Fish for Dinner: Tales of Newfoundland and Labrador

Paul O’ Neill

$16.95 (pb) 978-1-897317-35-8, 176 pp. Flanker Press, October 2009

Fish for Dinner is a new Newfoundland classic. This wonderful collection of tales should grace every Newfoundlander’s book shelf. In the tradition of Aesop or the Brother’s Grimm, the stories are written in a lyrical tone that places the reader around a campfire or at a grandparent’s knee wrapped in tales from long ago.
With the tales so engrossing, and so convincingly set in rural Newfoundland, it was almost disappointing to learn they did not originate on the rock. The stories are instead are a collection of oral traditions from around the globe. Author Paul O’Neill has masterfully placed them, not only in Newfoundland and Labrador communities, but at the heart of the provinces unique culture and traditions.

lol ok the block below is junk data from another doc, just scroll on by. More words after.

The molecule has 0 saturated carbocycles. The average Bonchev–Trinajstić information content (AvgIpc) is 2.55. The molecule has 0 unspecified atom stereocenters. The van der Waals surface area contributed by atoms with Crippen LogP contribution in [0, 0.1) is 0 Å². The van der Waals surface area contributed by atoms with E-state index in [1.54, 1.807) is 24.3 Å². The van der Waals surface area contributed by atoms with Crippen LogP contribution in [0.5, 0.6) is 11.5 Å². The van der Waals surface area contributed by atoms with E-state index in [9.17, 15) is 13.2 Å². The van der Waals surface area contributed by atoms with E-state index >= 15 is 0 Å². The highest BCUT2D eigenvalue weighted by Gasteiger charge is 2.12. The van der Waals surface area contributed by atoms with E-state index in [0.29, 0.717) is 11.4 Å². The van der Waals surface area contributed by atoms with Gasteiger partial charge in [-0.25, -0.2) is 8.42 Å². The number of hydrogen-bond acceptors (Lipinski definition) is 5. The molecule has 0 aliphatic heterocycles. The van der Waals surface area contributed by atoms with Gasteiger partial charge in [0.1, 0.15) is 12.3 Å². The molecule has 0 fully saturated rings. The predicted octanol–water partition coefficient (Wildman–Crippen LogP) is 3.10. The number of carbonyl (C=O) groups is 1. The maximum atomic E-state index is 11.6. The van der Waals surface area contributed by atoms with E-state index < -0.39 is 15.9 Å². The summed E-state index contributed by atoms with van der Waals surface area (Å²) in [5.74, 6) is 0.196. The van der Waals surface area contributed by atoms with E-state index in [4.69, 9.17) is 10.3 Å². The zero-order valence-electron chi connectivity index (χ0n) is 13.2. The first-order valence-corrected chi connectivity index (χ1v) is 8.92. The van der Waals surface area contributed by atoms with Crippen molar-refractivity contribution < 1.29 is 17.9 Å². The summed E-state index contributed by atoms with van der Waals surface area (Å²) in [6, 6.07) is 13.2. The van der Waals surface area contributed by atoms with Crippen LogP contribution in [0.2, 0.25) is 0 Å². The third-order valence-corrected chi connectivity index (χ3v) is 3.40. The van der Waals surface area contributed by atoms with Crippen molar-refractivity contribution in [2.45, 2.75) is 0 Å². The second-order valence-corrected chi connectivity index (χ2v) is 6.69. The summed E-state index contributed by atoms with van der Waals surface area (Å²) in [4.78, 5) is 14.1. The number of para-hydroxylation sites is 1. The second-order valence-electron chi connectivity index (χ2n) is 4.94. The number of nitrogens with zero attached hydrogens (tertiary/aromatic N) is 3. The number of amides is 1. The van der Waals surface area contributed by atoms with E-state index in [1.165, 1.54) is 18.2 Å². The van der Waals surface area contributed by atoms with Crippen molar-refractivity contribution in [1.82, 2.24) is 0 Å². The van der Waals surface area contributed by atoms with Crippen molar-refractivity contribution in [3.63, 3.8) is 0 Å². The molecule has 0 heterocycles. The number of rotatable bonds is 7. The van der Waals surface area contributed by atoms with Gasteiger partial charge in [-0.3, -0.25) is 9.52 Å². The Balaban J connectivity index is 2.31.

Whether walking with a lonely Inuk woman in Northern Labrador, swimming with a young sea captain or drying cod with a local fisherman, O’Neill proves the oldest and best stories are truly universal. His skilful way of weaving the tale into the very fabric of the land leaves the reader ready for more. His yarns explain why the weasel turns brown in the spring and why the Northern Lights seem to dance and they give a universal charm to a unique part of Canada.
With tales like ‘How Finbar Beat Old Scratch’ and ‘The Good Merchant,’ Fish for Dinner is a rich read. Despite the imported and redesigned stories, these tales give the reader the flavour and feel of Newfoundland history. It is a must read for any Newfoundlander. —Megan Venner